The PIMCO Dynamic Income Fund (NYSE:PDI) experienced some turbulent times since 2020 after the pandemic broke out. As you can see from the following chart, the fund had delivered handsome returns to its investors in the past. Its annualized returns (dividends included) have been on average 9.3% CAGR since inception and 4.36% CAGR in the past five years. In stark contrast, its total return in the past three years has been a negative 1.83%, and investors have suffered a sizable loss of 8.9% YTD.
Such a sizable correction has brought the valuation and dividend yield to an attractive level. Currently, the fund is yielding 12.8% and its premium is near a multi-year low. However, my thesis in this article is to caution readers to not be allured by the cheap valuation and high yield on the surface. As you will see next, there are substantial interest rate risks ahead, and the valuation is not that cheap when adjusted for risk-free rates.
The price declines in the recent past have brought PDI's valuation to an attractive level. The fund used to be a flagship fund (maybe still is) in its own space and has always enjoyed a considerable pricing premium. As you can see from the following chart, its average premium has been steadily above 10% in the past until 2020. Its premium has been about 10.2% on average in the past five years and 11% in the past three years. Due to the recent price contractions, its premium is now only 3.46% as of this writing. Such a premium has brought the Z-score to the current value of -0.77 on an annual basis, indeed a quite attractive level.
In terms of dividends, the fund now yields 12.8%. It is not only substantially higher than most of the benchmark rates such as 10-year Treasury rates (about 3.2%), the S&P 500 (about 1.6%), or the BAA yield (about 5.4%). It is also at an attractive level compared to its own historical record. In the past three years, the fund has been yielding an average of 10.6%. And, in the past five years, it has been yielding on average 10.4%. Its current yield of 12.8% is more than 20% above such historical averages.
So, if you are attracted to PDI, these are certainly good reasons. However, my view is that you should not be allured by the cheap premium and high yield. The premium is only cheap in relative terms. The fund is still selling above its NAV. In terms of profit, as you will see immediately next, there are substantial headwinds ahead to pressure its income in the near future.
The fund's first priority is to seek high current income (and capital appreciation is a secondary priority). Under such a priority, the fund primarily invests in debt obligations as detailed in the following fund description (the emphases were added by me):
The fund normally invests worldwide in a portfolio of debt obligations and other income-producing securities of any type and credit quality, with varying maturities and related derivative instruments. The fund's investment universe includes mortgage-backed securities, investment grade, and high yield corporates, developed and emerging markets corporate and sovereign bonds, other income-producing securities and related derivative instruments.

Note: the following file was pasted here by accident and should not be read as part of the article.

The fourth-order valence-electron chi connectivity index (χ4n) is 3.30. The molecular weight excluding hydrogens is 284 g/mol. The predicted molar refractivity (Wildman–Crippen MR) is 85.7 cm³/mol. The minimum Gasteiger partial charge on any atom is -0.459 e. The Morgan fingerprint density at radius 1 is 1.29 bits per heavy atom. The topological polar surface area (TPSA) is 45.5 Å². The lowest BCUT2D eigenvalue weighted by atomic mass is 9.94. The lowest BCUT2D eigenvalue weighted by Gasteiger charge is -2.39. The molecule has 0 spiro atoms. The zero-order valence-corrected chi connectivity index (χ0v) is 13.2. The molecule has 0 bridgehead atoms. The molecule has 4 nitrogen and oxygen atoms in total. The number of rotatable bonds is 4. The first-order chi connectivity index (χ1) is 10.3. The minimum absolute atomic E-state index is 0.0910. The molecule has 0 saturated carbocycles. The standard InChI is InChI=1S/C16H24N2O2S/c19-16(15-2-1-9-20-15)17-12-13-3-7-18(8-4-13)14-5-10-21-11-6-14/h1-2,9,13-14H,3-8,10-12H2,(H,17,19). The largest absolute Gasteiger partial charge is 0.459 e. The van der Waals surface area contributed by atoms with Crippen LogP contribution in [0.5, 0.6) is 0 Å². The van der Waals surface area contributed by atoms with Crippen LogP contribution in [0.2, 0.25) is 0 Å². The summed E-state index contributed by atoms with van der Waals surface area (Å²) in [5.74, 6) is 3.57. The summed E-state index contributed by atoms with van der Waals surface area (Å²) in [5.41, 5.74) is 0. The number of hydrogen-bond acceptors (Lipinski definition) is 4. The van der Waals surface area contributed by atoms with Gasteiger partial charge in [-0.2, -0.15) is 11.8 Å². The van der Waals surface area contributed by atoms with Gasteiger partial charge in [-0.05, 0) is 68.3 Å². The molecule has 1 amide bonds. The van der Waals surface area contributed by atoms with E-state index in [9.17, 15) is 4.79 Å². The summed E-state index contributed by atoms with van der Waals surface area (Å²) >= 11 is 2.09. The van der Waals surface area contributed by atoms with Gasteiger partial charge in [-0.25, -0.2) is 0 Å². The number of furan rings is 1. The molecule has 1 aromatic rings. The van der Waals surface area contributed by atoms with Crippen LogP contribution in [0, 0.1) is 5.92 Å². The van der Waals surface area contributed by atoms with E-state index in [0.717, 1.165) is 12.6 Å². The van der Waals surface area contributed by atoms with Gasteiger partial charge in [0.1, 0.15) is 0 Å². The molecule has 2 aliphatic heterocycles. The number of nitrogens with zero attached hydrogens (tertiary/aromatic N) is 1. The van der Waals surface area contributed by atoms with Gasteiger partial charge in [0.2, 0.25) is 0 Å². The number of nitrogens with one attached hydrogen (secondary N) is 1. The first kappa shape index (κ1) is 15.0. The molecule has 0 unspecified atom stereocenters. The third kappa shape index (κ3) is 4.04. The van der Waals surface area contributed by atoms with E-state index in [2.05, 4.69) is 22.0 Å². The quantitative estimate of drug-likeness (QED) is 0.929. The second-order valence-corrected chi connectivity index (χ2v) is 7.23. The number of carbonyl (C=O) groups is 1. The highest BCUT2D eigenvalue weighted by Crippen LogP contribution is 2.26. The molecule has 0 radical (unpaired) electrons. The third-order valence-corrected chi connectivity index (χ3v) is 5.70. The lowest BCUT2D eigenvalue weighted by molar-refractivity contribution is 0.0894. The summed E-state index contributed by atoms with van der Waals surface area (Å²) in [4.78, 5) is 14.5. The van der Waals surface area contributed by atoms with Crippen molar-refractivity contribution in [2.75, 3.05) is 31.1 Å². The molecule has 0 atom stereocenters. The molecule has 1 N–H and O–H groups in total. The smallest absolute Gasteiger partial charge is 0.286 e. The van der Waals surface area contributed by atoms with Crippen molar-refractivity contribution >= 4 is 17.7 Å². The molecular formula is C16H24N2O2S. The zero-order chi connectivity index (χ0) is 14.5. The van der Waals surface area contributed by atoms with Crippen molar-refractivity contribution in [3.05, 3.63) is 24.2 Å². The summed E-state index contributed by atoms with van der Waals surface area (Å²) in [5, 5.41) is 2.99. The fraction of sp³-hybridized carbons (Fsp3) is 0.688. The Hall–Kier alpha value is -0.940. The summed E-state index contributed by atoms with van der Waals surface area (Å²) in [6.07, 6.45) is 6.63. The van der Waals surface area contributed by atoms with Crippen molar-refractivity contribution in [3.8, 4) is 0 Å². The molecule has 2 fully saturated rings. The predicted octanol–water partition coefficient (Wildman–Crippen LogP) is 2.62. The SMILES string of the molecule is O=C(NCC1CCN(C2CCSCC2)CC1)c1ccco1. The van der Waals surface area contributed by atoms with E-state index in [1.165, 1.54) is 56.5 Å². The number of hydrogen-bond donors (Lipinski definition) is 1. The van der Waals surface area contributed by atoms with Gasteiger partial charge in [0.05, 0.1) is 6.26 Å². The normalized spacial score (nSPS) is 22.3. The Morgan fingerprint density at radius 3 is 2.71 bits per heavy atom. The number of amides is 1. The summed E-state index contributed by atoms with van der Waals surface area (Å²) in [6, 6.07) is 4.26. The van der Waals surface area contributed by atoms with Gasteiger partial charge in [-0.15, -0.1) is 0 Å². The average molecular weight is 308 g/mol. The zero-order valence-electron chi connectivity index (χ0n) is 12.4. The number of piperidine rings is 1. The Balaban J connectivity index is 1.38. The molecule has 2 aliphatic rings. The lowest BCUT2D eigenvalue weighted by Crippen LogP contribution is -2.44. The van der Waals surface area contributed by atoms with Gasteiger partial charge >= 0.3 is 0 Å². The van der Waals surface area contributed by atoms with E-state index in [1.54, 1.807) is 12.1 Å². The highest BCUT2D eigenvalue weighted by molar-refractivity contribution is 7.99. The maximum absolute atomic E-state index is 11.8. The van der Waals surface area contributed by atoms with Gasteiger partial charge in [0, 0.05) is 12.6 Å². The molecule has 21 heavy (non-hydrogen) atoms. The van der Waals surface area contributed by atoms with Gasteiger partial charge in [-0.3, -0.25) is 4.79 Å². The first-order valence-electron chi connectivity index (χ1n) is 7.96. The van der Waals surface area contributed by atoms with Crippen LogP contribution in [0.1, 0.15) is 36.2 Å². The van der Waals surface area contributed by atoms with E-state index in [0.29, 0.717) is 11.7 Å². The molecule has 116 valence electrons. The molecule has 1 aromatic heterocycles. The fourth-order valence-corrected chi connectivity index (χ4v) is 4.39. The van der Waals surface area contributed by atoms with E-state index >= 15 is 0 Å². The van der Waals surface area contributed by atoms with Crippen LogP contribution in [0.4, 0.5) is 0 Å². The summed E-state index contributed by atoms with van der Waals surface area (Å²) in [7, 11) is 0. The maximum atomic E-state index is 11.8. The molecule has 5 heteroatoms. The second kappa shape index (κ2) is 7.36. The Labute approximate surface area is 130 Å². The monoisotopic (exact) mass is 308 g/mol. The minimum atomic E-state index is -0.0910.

The fund will be pressured twice under the current inflationary environment. First, all its exposures are sensitive to interest rates. Take its mortgage exposure as an example. The mortgage sector is its largest exposure, representing about 30.2% of its total assets. Under an inflationary environment, the mortgage sector will be under tremendous pressure as the yield spread narrows or even invert. And the yield curve, defined as the yield spread between 10-year and 2-year treasury rates, has indeed briefly invested in April 2022.
Second, rising interest rates will also pressure the fund's profit by increasing its borrowing costs. A large reason for its success in the past is attributed to its use of significant leverage and the declining borrowing rates. As of this writing, the fund has a total investment exposure of $8,386M, total common assets of $4,488M, and therefore a total debt of $3,897. Such a debt level translates to a relatively high effective leverage ratio of 46.48% and makes it sensitive to further increases in borrowing rates.
In terms of dividend yields, PDI's current yields are not that high when adjusted for risk-free rates. An effective way (and in my mind the only reasonable way) to assess dividend yield is to evaluate valuation against risk-free interest rates. Details of these concepts and approaches were provided in our earlier article:
Dividend yields and yield spread are what we first check before making any investment decisions. We've fortunately had very good success with this approach because of: